December 22, 2017
The Emergency Medical Treatment and Labor Act (“EMTALA”) isn’t always the first thing most of us think of when we think about recent enforcement actions by the Office of Inspector General (“OIG”) of the United States Department of Health and Human Services (“HHS”) and other government regulators. We tend to think first of the Stark Law, the Anti-Kickback Statute, and the False Claims Act, perhaps because of the large volume of cases and settlements and the shockingly high figures associate with civil money penalties and treble damages under the False Claims Act. However, there is one space that EMTALA is finding an increasing foothold with regard to enforcement actions and settlements: mental health and substance abuse treatment.
Six of twelve OIG EMTALA enforcement actions between November 2016 and November 2017 involved mental health or substance abuse treatment. Four of those enforcement actions involving mental health and substance abuse treatment happened since the beginning of 2017, and the last three EMTALA enforcement actions all related to the provision of (or lack of providing) mental health and substance abuse treatment to hospital emergency patients.
A settlement from October 17, 2017 involves a Missouri hospital’s policy to turn patients with a blood alcohol level (BAL) above 100 over to law enforcement. Two patients with BALs above the limits presented to the hospital for evaluation of possible suicide attempt by overdose. Both were released to law enforcement (i.e., transferred) without receiving a medical screening examination or necessary stabilizing treatment as required by EMTALA. One of these patients ended up back in the hospital the next day for another attempted suicide by overdose. Another settlement in South Carolina involved “parking” patients with psychiatric Emergency Medical Conditions (“EMCs”) in the Emergency Room for between 6 and 38 days, despite the fact that there were available psychiatric beds at the facility. Yet another case involved the inappropriate transfer of a patient with a psychiatric EMC by private vehicle without appropriate stabilizing treatment. While the private vehicle was en route to the other hospital, the patient exited the car and was struck by another vehicle. The OIG found that the hospital had inappropriately transferred 17 patients with psychiatric EMCs without providing stabilizing treatment, and in each case, the hospital had the capacity to treat, stabilize, or admit each patient.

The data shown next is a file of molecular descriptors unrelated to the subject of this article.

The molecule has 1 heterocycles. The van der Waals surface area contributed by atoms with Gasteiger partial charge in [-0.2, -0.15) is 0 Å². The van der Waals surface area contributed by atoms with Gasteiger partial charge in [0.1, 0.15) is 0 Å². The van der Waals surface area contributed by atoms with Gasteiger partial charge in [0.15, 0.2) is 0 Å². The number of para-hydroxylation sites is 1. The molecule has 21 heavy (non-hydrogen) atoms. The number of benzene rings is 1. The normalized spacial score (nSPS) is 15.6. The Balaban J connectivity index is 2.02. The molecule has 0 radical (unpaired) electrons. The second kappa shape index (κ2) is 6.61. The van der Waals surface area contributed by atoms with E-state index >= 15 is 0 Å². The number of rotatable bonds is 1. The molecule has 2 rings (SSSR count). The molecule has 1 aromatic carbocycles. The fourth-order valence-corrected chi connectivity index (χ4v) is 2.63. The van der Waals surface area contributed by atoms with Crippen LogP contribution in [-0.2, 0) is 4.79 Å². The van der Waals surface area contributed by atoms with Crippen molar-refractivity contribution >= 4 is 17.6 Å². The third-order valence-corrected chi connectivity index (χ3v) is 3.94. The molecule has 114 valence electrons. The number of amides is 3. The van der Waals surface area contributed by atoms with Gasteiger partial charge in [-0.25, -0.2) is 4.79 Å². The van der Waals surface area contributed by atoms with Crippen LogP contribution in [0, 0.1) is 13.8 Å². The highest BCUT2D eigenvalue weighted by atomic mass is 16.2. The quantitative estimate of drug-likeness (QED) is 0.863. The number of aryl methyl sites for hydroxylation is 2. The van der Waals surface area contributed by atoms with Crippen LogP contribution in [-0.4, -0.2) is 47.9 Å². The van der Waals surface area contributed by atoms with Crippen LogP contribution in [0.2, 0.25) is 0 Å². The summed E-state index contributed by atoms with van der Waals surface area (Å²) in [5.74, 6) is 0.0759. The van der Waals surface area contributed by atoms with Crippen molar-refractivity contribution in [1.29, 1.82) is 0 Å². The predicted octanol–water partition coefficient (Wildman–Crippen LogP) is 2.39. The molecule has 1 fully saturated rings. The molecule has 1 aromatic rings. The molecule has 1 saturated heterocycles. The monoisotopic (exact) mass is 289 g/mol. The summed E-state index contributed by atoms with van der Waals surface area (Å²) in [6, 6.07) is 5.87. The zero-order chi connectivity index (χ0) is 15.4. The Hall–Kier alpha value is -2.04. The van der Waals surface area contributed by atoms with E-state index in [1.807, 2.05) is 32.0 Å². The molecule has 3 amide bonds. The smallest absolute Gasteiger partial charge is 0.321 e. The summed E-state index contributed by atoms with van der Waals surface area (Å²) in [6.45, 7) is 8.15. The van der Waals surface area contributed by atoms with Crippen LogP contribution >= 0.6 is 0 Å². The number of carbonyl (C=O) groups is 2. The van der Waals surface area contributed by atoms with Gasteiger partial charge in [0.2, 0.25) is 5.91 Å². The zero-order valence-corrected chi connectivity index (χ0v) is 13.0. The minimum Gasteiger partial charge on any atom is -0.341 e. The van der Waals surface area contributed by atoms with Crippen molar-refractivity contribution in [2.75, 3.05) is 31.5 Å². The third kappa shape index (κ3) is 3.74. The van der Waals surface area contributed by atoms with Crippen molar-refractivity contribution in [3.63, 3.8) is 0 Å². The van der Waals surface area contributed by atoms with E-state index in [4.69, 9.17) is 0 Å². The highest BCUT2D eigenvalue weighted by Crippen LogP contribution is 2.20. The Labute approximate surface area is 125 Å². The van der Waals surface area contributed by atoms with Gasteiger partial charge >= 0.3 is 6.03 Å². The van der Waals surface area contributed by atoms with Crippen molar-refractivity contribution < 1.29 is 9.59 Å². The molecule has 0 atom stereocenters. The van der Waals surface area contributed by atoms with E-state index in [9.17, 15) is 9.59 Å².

The above cases highlight the recent prevalence of EMTALA cases (including an additional four cases in December 2017). They also serve as a reminder that EMTALA encompasses mental health and substance abuse EMCs, just like any other emergency condition. Hospitals must always provide a medical screening examination to any patient who comes to the Emergency Department with an EMC, regardless of the nature of their EMC or whether they have resources at the hospital to actually stabilize or treat the EMC. Once the medical screening examination is complete, then the hospital can evaluate whether it has the necessary resources (i.e., capabilities and capacity) to stabilize or treat the EMC and can conduct an appropriate transfer if necessary.
 Missouri Hospital Settles Case Involving Patient Dumping Allegations, OIG (October 17, 2017), available at https://oig.hhs.gov/fraud/enforcement/cmp/index.asp.
 South Carolina Hospital Settles Case Involving Patient Dumping Allegations, OIG (June 23, 2017), available at https://oig.hhs.gov/fraud/enforcement/cmp/index.asp.
 Missouri Hospital Settles Case Involving Patient Dumping Allegations, OIG (November 28, 2016), available at https://oig.hhs.gov/fraud/enforcement/cmp/index.asp.
 42 C.F.R. § 489.24(a).
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